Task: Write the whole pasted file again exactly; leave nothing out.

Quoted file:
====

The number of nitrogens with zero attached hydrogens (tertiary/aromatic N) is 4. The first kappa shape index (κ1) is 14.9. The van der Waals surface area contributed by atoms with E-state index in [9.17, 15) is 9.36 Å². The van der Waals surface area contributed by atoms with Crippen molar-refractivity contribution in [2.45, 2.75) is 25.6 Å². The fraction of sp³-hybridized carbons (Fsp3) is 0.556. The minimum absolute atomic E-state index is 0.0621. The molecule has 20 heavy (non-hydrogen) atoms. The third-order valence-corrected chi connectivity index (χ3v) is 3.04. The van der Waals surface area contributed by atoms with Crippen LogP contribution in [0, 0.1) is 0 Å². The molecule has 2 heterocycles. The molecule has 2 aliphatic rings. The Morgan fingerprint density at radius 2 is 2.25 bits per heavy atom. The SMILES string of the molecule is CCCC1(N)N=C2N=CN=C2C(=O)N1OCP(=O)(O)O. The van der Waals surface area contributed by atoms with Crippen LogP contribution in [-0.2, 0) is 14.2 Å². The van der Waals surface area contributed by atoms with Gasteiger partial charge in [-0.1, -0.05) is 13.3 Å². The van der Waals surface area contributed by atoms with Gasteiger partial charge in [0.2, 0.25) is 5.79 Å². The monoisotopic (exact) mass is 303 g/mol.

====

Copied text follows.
The number of nitrogens with zero attached hydrogens (tertiary/aromatic N) is 4. The first kappa shape index (κ1) is 14.9. The van der Waals surface area contributed by atoms with E-state index in [9.17, 15) is 9.36 Å². The van der Waals surface area contributed by atoms with Crippen molar-refractivity contribution in [2.45, 2.75) is 25.6 Å². The fraction of sp³-hybridized carbons (Fsp3) is 0.556. The minimum absolute atomic E-state index is 0.0621. The molecule has 20 heavy (non-hydrogen) atoms. The third-order valence-corrected chi connectivity index (χ3v) is 3.04. The van der Waals surface area contributed by atoms with Crippen LogP contribution in [0, 0.1) is 0 Å². The molecule has 2 heterocycles. The molecule has 2 aliphatic rings. The Morgan fingerprint density at radius 2 is 2.25 bits per heavy atom. The SMILES string of the molecule is CCCC1(N)N=C2N=CN=C2C(=O)N1OCP(=O)(O)O. The van der Waals surface area contributed by atoms with Crippen LogP contribution in [-0.2, 0) is 14.2 Å². The van der Waals surface area contributed by atoms with Gasteiger partial charge in [-0.1, -0.05) is 13.3 Å². The van der Waals surface area contributed by atoms with Gasteiger partial charge in [0.2, 0.25) is 5.79 Å². The monoisotopic (exact) mass is 303 g/mol.